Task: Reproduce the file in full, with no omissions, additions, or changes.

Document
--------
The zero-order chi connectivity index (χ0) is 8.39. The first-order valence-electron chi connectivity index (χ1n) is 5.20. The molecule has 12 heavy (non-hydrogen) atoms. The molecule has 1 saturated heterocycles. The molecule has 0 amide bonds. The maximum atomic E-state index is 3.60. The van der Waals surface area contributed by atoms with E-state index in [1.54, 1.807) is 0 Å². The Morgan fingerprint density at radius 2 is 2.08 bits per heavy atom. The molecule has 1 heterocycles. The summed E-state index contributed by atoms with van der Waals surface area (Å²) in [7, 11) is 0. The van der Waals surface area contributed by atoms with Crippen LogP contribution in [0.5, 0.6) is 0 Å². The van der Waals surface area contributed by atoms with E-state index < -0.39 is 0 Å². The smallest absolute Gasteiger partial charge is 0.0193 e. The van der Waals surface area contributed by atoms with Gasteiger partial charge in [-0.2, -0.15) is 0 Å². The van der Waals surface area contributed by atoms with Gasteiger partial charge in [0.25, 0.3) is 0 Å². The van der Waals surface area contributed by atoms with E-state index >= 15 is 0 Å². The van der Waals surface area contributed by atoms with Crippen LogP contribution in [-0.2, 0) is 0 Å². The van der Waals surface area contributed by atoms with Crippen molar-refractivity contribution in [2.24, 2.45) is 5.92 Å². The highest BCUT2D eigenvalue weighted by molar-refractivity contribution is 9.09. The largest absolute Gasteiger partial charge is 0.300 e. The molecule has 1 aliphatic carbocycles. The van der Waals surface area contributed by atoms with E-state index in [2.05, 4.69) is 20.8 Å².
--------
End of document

The zero-order chi connectivity index (χ0) is 8.39. The first-order valence-electron chi connectivity index (χ1n) is 5.20. The molecule has 12 heavy (non-hydrogen) atoms. The molecule has 1 saturated heterocycles. The molecule has 0 amide bonds. The maximum atomic E-state index is 3.60. The van der Waals surface area contributed by atoms with E-state index in [1.54, 1.807) is 0 Å². The Morgan fingerprint density at radius 2 is 2.08 bits per heavy atom. The molecule has 1 heterocycles. The summed E-state index contributed by atoms with van der Waals surface area (Å²) in [7, 11) is 0. The van der Waals surface area contributed by atoms with Crippen LogP contribution in [0.5, 0.6) is 0 Å². The van der Waals surface area contributed by atoms with E-state index < -0.39 is 0 Å². The smallest absolute Gasteiger partial charge is 0.0193 e. The van der Waals surface area contributed by atoms with Gasteiger partial charge in [-0.2, -0.15) is 0 Å². The van der Waals surface area contributed by atoms with Gasteiger partial charge in [0.25, 0.3) is 0 Å². The van der Waals surface area contributed by atoms with E-state index >= 15 is 0 Å². The van der Waals surface area contributed by atoms with Crippen LogP contribution in [-0.2, 0) is 0 Å². The van der Waals surface area contributed by atoms with Crippen molar-refractivity contribution in [2.24, 2.45) is 5.92 Å². The highest BCUT2D eigenvalue weighted by molar-refractivity contribution is 9.09. The largest absolute Gasteiger partial charge is 0.300 e. The molecule has 1 aliphatic carbocycles. The van der Waals surface area contributed by atoms with E-state index in [2.05, 4.69) is 20.8 Å².